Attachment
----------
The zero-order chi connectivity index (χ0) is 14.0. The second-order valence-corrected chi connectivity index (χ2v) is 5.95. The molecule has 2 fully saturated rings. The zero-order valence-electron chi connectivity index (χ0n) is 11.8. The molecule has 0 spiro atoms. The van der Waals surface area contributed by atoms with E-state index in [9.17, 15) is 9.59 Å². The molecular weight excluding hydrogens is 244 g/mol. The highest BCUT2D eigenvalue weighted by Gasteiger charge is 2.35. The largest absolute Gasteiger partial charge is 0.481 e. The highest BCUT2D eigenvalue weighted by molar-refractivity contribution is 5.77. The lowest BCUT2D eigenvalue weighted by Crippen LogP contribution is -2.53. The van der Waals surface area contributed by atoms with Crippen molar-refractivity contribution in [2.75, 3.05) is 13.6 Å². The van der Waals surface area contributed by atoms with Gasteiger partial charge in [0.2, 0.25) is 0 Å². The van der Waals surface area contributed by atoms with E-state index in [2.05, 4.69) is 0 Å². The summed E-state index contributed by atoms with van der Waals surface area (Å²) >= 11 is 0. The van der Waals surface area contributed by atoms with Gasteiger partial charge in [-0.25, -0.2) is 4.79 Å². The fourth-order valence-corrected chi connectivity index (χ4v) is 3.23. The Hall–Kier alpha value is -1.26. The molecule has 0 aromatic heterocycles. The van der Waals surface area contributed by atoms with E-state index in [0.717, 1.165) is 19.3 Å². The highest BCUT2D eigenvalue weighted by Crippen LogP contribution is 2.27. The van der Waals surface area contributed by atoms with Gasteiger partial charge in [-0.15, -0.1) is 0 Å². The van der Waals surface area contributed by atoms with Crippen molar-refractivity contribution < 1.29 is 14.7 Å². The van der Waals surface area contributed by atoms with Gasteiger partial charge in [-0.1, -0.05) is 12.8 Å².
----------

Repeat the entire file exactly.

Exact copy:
The zero-order chi connectivity index (χ0) is 14.0. The second-order valence-corrected chi connectivity index (χ2v) is 5.95. The molecule has 2 fully saturated rings. The zero-order valence-electron chi connectivity index (χ0n) is 11.8. The molecule has 0 spiro atoms. The van der Waals surface area contributed by atoms with E-state index in [9.17, 15) is 9.59 Å². The molecular weight excluding hydrogens is 244 g/mol. The highest BCUT2D eigenvalue weighted by Gasteiger charge is 2.35. The largest absolute Gasteiger partial charge is 0.481 e. The highest BCUT2D eigenvalue weighted by molar-refractivity contribution is 5.77. The lowest BCUT2D eigenvalue weighted by Crippen LogP contribution is -2.53. The van der Waals surface area contributed by atoms with Crippen molar-refractivity contribution in [2.75, 3.05) is 13.6 Å². The van der Waals surface area contributed by atoms with Gasteiger partial charge in [0.2, 0.25) is 0 Å². The van der Waals surface area contributed by atoms with E-state index in [2.05, 4.69) is 0 Å². The summed E-state index contributed by atoms with van der Waals surface area (Å²) >= 11 is 0. The van der Waals surface area contributed by atoms with Gasteiger partial charge in [-0.25, -0.2) is 4.79 Å². The fourth-order valence-corrected chi connectivity index (χ4v) is 3.23. The Hall–Kier alpha value is -1.26. The molecule has 0 aromatic heterocycles. The van der Waals surface area contributed by atoms with E-state index in [0.717, 1.165) is 19.3 Å². The highest BCUT2D eigenvalue weighted by Crippen LogP contribution is 2.27. The van der Waals surface area contributed by atoms with Gasteiger partial charge in [-0.15, -0.1) is 0 Å². The van der Waals surface area contributed by atoms with Crippen molar-refractivity contribution < 1.29 is 14.7 Å². The van der Waals surface area contributed by atoms with Gasteiger partial charge in [-0.1, -0.05) is 12.8 Å².